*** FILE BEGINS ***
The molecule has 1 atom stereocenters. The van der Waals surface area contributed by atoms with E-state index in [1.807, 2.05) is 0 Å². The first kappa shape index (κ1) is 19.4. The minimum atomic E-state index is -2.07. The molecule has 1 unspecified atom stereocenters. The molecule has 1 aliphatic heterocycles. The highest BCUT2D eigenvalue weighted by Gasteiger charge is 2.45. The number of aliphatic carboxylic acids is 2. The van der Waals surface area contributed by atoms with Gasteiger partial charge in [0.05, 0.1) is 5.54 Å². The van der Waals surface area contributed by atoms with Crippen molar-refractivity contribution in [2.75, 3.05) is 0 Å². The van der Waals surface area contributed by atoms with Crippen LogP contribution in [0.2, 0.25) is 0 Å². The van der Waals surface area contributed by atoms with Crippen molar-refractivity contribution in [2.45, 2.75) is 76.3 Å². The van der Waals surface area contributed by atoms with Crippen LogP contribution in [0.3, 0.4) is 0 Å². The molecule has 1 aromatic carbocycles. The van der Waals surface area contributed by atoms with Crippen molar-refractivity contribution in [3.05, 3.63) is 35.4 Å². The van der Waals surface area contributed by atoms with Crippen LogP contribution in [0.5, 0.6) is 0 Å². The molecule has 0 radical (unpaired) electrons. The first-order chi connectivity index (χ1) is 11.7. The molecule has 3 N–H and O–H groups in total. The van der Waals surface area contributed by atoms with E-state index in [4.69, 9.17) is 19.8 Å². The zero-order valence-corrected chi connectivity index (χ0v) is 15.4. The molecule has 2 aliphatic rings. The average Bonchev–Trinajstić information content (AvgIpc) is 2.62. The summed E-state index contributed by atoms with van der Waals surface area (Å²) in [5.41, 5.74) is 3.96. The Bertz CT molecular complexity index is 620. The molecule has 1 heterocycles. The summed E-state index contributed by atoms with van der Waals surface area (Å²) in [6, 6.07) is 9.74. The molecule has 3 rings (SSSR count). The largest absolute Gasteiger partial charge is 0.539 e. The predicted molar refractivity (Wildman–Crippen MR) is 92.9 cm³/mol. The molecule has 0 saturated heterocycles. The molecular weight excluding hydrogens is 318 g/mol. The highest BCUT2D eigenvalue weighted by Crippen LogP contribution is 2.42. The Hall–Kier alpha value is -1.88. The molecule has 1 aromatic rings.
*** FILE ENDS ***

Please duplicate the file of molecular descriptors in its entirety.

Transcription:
The molecule has 1 atom stereocenters. The van der Waals surface area contributed by atoms with E-state index in [1.807, 2.05) is 0 Å². The first kappa shape index (κ1) is 19.4. The minimum atomic E-state index is -2.07. The molecule has 1 unspecified atom stereocenters. The molecule has 1 aliphatic heterocycles. The highest BCUT2D eigenvalue weighted by Gasteiger charge is 2.45. The number of aliphatic carboxylic acids is 2. The van der Waals surface area contributed by atoms with Gasteiger partial charge in [0.05, 0.1) is 5.54 Å². The van der Waals surface area contributed by atoms with Crippen molar-refractivity contribution in [2.75, 3.05) is 0 Å². The van der Waals surface area contributed by atoms with Crippen LogP contribution in [0.2, 0.25) is 0 Å². The van der Waals surface area contributed by atoms with Crippen molar-refractivity contribution in [2.45, 2.75) is 76.3 Å². The van der Waals surface area contributed by atoms with Crippen LogP contribution in [0.3, 0.4) is 0 Å². The molecule has 1 aromatic carbocycles. The van der Waals surface area contributed by atoms with Crippen molar-refractivity contribution in [3.05, 3.63) is 35.4 Å². The van der Waals surface area contributed by atoms with Crippen LogP contribution in [0.5, 0.6) is 0 Å². The molecule has 0 radical (unpaired) electrons. The first-order chi connectivity index (χ1) is 11.7. The molecule has 3 N–H and O–H groups in total. The van der Waals surface area contributed by atoms with E-state index in [4.69, 9.17) is 19.8 Å². The zero-order valence-corrected chi connectivity index (χ0v) is 15.4. The molecule has 2 aliphatic rings. The average Bonchev–Trinajstić information content (AvgIpc) is 2.62. The summed E-state index contributed by atoms with van der Waals surface area (Å²) in [5.41, 5.74) is 3.96. The Bertz CT molecular complexity index is 620. The molecule has 1 heterocycles. The summed E-state index contributed by atoms with van der Waals surface area (Å²) in [6, 6.07) is 9.74. The molecule has 3 rings (SSSR count). The largest absolute Gasteiger partial charge is 0.539 e. The predicted molar refractivity (Wildman–Crippen MR) is 92.9 cm³/mol. The molecule has 0 saturated heterocycles. The molecular weight excluding hydrogens is 318 g/mol. The highest BCUT2D eigenvalue weighted by Crippen LogP contribution is 2.42. The Hall–Kier alpha value is -1.88. The molecule has 1 aromatic rings.